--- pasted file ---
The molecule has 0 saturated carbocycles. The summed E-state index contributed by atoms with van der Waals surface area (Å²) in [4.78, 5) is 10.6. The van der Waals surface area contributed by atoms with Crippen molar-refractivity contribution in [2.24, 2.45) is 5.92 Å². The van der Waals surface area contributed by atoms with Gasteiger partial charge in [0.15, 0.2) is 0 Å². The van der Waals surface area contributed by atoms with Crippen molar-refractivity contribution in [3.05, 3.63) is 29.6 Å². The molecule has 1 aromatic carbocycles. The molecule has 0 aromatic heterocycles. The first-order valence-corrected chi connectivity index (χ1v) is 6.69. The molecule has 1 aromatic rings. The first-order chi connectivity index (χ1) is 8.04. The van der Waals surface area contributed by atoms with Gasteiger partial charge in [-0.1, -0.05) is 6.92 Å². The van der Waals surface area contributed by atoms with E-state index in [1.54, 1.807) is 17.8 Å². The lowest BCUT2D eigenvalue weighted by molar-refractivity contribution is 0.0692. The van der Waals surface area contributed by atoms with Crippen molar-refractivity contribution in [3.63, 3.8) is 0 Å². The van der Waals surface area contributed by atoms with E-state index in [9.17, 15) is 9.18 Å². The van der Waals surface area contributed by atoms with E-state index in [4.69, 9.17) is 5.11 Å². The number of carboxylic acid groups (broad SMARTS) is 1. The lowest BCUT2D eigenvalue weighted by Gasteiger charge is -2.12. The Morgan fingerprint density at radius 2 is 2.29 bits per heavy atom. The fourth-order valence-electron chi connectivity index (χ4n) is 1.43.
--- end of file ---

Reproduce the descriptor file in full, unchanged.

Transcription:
The molecule has 0 saturated carbocycles. The summed E-state index contributed by atoms with van der Waals surface area (Å²) in [4.78, 5) is 10.6. The van der Waals surface area contributed by atoms with Crippen molar-refractivity contribution in [2.24, 2.45) is 5.92 Å². The van der Waals surface area contributed by atoms with Gasteiger partial charge in [0.15, 0.2) is 0 Å². The van der Waals surface area contributed by atoms with Crippen molar-refractivity contribution in [3.05, 3.63) is 29.6 Å². The molecule has 1 aromatic carbocycles. The molecule has 0 aromatic heterocycles. The first-order valence-corrected chi connectivity index (χ1v) is 6.69. The molecule has 1 aromatic rings. The first-order chi connectivity index (χ1) is 8.04. The van der Waals surface area contributed by atoms with Gasteiger partial charge in [-0.1, -0.05) is 6.92 Å². The van der Waals surface area contributed by atoms with E-state index in [1.54, 1.807) is 17.8 Å². The lowest BCUT2D eigenvalue weighted by molar-refractivity contribution is 0.0692. The van der Waals surface area contributed by atoms with Crippen molar-refractivity contribution in [3.63, 3.8) is 0 Å². The van der Waals surface area contributed by atoms with E-state index in [9.17, 15) is 9.18 Å². The van der Waals surface area contributed by atoms with E-state index in [4.69, 9.17) is 5.11 Å². The number of carboxylic acid groups (broad SMARTS) is 1. The lowest BCUT2D eigenvalue weighted by Gasteiger charge is -2.12. The Morgan fingerprint density at radius 2 is 2.29 bits per heavy atom. The fourth-order valence-electron chi connectivity index (χ4n) is 1.43.